Engineers have designed the world’s smallest version of an optical gyroscope, a device that relies on light rather than moving parts, in a feat that could lead to models with much higher precision than comparable mechanical devices.
Inside a conventional optical gyroscope, a spooled-up optical fibre carries pulses of laser light, some running clockwise and some running anticlockwise. The device measures the rate of rotation by detecting tiny shifts in the timing of the pulses’ arrival at a sensor. Optical gyros have been difficult to scale down because, as they shrink, the signal from their sensors weakens and is then drowned in noise created in part by scattered light.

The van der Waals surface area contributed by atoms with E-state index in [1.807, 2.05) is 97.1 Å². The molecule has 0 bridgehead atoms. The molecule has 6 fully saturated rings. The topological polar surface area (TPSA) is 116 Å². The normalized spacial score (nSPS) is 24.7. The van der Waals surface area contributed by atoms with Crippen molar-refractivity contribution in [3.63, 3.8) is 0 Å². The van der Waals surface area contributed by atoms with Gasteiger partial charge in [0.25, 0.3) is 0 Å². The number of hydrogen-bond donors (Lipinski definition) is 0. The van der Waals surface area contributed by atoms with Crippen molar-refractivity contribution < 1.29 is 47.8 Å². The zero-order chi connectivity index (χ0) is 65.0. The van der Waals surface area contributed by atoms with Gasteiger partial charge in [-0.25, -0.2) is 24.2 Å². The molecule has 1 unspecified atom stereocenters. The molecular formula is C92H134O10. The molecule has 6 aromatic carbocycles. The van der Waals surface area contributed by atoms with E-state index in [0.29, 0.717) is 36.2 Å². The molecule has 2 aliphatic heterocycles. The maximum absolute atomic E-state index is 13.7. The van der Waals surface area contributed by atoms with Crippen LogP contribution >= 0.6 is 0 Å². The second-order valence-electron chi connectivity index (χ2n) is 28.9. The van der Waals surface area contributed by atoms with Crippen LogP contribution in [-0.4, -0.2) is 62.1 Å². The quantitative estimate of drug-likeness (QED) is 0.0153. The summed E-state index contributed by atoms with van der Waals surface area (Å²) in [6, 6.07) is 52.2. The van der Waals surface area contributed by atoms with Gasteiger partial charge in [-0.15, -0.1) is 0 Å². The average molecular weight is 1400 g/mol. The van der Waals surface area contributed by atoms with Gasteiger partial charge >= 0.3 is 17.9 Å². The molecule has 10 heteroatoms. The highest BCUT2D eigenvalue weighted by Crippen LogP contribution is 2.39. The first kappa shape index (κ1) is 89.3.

To counteract this effect, Parham Khial and his colleagues at the California Institute of Technology in Pasadena designed a low-noise, photonic gyroscope. The researchers etched light-guiding channels onto a 2-square-millimetre silicon chip to guide the light travelling in each direction around a separate circle, so that scattered light would not confuse the device’s sensors. The new design also periodically reverses the light’s direction, helping to cancel out much of the noise.